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Effects of short-term, medium-term and long-term resistance exercise training on cardiometabolic health outcomes in adults: systematic review with meta-analysis
  1. Ruth E Ashton1,
  2. Garry A Tew1,
  3. Jonathan J Aning2,
  4. Stephen E Gilbert1,
  5. Liane Lewis3,
  6. John M Saxton1
  1. 1Department of Sport, Exercise and Rehabilitation, University of Northumbria at Newcastle, Newcastle upon Tyne, UK
  2. 2Department of Urology, Freeman Hospital, Newcastle upon Tyne, UK
  3. 3School of Computer and Information Science, University of Strathclyde, Glasgow, UK
  1. Correspondence to Professor John M Saxton, Department of Sport, Exercise and Rehabilitation, Faculty of Health & Life Sciences, University of Northumbria at Newcastle, Newcastle-upon-Tyne NE1 8ST, UK; john.saxton{at}northumbria.ac.uk

Abstract

Objective To examine the effects of short-term, medium-term and long-term resistance exercise training (RET) on measures of cardiometabolic health in adults.

Design Intervention systematic review.

Data sources MEDLINE and Cochrane Library databases were searched from inception to February 2018. The search strategy included the following keywords: resistance exercise, strength training and randomised controlled trial.

Eligibility criteria for selecting studies Randomised controlled trials published in English comparing RET≥2 weeks in duration with a non-exercising control or usual care group. Participants were non-athletic and aged ≥18 years.

Results A total of 173 trials were included. Medium-term and long-term RET reduced systolic blood pressure (−4.02 (95% CI −5.92 to −2.11) mm Hg, p<0.0001 and −5.08 (−10.04 to –0.13) mm Hg, p=0.04, respectively) and diastolic blood pressure (−1.73 (−2.88 to –0.57) mm Hg, p=0.003 and −4.93 (−8.58 to –1.28) mm Hg, p=0.008, respectively) versus control. Medium-term RET elicited reductions in fasted insulin and insulin resistance (−0.59 (−0.97 to –0.21) µU/mL, p=0.002 and −1.22 (−2.29 to –0.15) µU/mL, p=0.02, respectively). The effects were greater in those with elevated cardiometabolic risk or disease compared with younger healthy adults. The quality of evidence was low or very low for all outcomes. There was limited evidence of adverse events.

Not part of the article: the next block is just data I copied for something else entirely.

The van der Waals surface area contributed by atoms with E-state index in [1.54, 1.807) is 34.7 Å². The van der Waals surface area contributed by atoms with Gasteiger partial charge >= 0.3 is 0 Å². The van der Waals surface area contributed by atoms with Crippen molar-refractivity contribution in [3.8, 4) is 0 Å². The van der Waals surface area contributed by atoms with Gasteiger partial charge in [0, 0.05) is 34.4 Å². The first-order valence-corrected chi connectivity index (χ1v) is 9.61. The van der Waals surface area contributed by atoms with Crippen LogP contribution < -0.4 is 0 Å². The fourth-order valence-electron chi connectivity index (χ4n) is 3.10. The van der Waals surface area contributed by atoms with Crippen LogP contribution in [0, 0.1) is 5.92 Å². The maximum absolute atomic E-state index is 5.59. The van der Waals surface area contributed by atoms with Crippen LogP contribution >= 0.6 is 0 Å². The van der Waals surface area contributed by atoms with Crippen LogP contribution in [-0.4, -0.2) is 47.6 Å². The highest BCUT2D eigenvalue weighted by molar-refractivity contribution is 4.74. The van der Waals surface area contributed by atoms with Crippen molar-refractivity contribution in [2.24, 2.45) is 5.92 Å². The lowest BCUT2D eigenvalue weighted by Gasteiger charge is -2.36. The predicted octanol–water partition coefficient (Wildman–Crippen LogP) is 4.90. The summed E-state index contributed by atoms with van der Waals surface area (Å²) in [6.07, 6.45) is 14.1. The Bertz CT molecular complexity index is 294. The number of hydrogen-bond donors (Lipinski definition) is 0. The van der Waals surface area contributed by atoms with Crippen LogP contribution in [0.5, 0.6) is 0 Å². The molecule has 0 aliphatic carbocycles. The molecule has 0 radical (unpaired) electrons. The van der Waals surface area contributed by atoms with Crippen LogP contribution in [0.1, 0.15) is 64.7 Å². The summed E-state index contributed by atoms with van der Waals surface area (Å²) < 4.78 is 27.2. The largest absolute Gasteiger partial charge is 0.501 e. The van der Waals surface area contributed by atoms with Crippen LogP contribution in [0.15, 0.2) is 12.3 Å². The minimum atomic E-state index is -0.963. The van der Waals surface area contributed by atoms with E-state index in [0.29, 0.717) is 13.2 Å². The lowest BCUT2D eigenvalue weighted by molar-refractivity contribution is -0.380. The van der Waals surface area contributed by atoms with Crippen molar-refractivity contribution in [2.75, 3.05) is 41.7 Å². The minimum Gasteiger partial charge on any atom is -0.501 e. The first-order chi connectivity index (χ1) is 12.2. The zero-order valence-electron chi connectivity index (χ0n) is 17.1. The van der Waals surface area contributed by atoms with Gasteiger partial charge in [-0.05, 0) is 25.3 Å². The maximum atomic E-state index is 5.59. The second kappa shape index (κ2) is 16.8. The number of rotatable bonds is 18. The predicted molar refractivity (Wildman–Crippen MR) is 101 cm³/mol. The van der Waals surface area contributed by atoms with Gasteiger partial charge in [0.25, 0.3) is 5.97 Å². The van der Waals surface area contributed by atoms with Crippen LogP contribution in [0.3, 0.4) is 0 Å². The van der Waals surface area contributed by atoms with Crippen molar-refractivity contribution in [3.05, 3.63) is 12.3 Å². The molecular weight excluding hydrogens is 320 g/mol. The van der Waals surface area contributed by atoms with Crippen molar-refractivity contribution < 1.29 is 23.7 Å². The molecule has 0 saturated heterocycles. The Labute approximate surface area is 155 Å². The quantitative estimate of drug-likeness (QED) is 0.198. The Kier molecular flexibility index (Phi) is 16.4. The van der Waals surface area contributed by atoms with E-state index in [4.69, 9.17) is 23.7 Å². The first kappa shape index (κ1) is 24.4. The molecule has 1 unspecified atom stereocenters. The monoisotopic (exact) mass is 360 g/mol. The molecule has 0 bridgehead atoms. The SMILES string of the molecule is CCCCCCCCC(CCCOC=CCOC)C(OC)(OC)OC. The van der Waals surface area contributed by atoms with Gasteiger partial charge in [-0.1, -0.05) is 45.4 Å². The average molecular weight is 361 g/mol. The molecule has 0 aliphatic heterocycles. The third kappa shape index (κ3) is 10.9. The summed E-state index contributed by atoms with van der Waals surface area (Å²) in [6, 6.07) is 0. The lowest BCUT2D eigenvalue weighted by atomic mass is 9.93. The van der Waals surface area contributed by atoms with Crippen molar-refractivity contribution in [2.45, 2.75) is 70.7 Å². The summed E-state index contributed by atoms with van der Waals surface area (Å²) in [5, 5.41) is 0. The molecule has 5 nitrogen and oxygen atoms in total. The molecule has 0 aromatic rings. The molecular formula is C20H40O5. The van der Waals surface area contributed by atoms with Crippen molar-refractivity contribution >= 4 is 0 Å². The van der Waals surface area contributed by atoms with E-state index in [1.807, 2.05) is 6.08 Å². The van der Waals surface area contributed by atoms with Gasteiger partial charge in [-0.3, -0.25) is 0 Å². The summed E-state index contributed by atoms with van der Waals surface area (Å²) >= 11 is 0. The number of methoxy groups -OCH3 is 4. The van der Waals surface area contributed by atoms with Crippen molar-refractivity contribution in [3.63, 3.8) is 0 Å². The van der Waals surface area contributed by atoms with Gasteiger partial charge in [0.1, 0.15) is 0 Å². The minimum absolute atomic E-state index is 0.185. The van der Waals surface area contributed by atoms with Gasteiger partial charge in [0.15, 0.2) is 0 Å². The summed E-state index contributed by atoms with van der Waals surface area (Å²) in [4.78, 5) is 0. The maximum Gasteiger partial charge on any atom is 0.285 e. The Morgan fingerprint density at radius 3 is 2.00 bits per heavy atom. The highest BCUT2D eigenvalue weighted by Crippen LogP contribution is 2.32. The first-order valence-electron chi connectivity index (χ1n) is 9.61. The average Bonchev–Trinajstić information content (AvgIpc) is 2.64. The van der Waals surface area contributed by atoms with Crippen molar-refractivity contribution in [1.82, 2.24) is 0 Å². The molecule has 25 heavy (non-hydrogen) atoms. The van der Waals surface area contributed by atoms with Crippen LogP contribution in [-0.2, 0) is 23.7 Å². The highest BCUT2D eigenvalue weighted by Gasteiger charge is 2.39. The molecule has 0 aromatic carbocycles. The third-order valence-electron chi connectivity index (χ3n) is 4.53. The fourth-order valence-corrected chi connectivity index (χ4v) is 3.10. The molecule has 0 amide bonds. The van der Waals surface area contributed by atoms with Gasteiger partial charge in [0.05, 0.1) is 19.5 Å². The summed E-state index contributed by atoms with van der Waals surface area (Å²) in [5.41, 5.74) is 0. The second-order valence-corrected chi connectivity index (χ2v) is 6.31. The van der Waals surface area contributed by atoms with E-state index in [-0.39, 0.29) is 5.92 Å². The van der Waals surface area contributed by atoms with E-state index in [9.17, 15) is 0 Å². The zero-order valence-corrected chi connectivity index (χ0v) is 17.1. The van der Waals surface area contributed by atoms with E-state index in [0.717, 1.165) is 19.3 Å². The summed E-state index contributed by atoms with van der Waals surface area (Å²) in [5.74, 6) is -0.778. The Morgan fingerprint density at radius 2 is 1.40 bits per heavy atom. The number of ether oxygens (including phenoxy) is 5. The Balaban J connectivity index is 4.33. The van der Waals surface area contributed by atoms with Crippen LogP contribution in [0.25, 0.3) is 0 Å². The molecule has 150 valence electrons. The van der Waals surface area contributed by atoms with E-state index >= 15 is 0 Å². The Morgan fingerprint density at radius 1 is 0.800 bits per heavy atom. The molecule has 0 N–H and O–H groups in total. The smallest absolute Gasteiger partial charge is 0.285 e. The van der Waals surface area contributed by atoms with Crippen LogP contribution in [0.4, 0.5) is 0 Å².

Conclusions RET may be effective for inducing improvements in cardio metabolic health outcomes in healthy adults and those with an adverse cardio metabolic risk profile.

PROSPERO registration number CRD42016037946.

  • cardiovascular
  • exercise training
  • systematic review
  • strength training

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Footnotes

  • Contributors All authors have made substantial contributions to various elements of the study.

  • Funding The authors have not declared a specific grant for this research from any funding agency in the public, commercial or not-for-profit sectors.

  • Competing interests None declared.

  • Patient consent Not required.

  • Provenance and peer review Not commissioned; externally peer reviewed.

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